TINA DiCARLO
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“Good Design”

2003
PUBLISHING info: Excerpted from Objects of Design, Paola Antonelli, ed. New York: The Museum of Modern Art, 2003.

Is good design a matter of purely subjective taste at best or can one actually establish objective criteria to define it? The elaboration of these criteria, not as a scientific formula, but rather as an extrapolation from curatorial beliefs and practice, has been a strong guiding force within the Department of Architecture and Design of the Museum of Modern Art since its inception in 1932.

This chapter takes its name from a series of exhibitions that the Museum programmed from 1950 to 1955. Organized by Edgar J. Kaufmann, then Curator of the Department of Industrial Design, the series was intended to influence wholesale buyers who determined which furnishings appear in stores throughout the country, as well as convince manufacturers of the existence of a potentially large market for well-designed objects. The series was held bi-annually at the Chicago Merchandise Mart, America’s largest wholesale marketer, and annually at the Museum of Modern Art. Its aim was twofold: educational, insofar as the Museum strove to circulate exhibitions to schools, universities and department stores; and commercial, as it also aimed to expand the consumer market through a complex strategy of advertising, exhibitions, publications, symposia, advertising, and consumers’ opinion polls. The ultimate goal was, however, one: to influence and encourage tasteful consumption, through presenting a “balance of retrospect and forecast” in which the selection was based on “eye-appeal, function, construction and price, with emphasis on the first.”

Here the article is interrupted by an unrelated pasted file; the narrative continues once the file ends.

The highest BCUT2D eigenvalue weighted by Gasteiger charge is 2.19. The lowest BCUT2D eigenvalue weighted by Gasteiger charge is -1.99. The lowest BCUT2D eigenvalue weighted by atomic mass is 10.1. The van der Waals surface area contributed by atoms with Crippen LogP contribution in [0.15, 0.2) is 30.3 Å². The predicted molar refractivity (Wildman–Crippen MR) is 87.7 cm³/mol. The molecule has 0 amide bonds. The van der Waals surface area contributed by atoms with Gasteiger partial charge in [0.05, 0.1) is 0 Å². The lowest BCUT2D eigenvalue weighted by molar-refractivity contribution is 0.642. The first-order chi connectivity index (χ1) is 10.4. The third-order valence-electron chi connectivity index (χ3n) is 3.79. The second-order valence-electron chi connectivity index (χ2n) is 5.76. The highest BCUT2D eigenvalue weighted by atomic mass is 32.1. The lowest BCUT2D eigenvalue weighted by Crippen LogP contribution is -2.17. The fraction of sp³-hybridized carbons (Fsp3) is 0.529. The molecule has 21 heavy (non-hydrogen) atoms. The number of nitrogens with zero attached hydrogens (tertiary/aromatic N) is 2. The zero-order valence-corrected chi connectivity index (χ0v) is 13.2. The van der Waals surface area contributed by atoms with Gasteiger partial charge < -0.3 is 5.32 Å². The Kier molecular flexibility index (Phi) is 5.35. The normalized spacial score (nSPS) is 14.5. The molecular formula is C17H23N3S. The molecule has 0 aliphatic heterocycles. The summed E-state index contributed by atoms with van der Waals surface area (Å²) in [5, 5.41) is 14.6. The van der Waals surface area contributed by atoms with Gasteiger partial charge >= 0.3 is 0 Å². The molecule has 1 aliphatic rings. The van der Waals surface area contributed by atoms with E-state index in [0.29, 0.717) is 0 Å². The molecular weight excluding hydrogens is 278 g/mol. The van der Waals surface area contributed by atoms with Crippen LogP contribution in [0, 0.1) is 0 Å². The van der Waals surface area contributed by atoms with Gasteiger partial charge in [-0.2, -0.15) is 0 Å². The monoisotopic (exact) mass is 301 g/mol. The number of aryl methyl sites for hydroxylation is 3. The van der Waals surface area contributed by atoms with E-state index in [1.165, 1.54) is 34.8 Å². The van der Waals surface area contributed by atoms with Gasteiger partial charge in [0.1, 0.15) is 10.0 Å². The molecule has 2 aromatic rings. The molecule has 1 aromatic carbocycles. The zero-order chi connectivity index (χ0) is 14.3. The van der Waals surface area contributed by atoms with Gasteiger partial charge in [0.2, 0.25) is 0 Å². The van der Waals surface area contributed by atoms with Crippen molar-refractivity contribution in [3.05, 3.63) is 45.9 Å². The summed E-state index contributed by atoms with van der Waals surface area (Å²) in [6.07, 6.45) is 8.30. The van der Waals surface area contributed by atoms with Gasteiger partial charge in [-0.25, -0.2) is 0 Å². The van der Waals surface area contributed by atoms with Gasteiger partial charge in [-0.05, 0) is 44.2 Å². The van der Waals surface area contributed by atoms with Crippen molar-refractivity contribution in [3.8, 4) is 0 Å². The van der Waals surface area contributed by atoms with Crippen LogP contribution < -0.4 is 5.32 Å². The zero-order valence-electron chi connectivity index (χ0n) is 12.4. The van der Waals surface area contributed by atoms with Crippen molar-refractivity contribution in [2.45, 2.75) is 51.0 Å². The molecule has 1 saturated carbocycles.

As the son of an affluent Pittsburgh merchant who established a prosperous department store that bore his name, Kaufmann’s education in modern design was due in large part to the time his spent in the home-furnishings department of his father’s store. Like many proponents of design at the time, he had no formal training; rather his acumen and eye as a curator owed much to observation, and first-hand merchandising experience.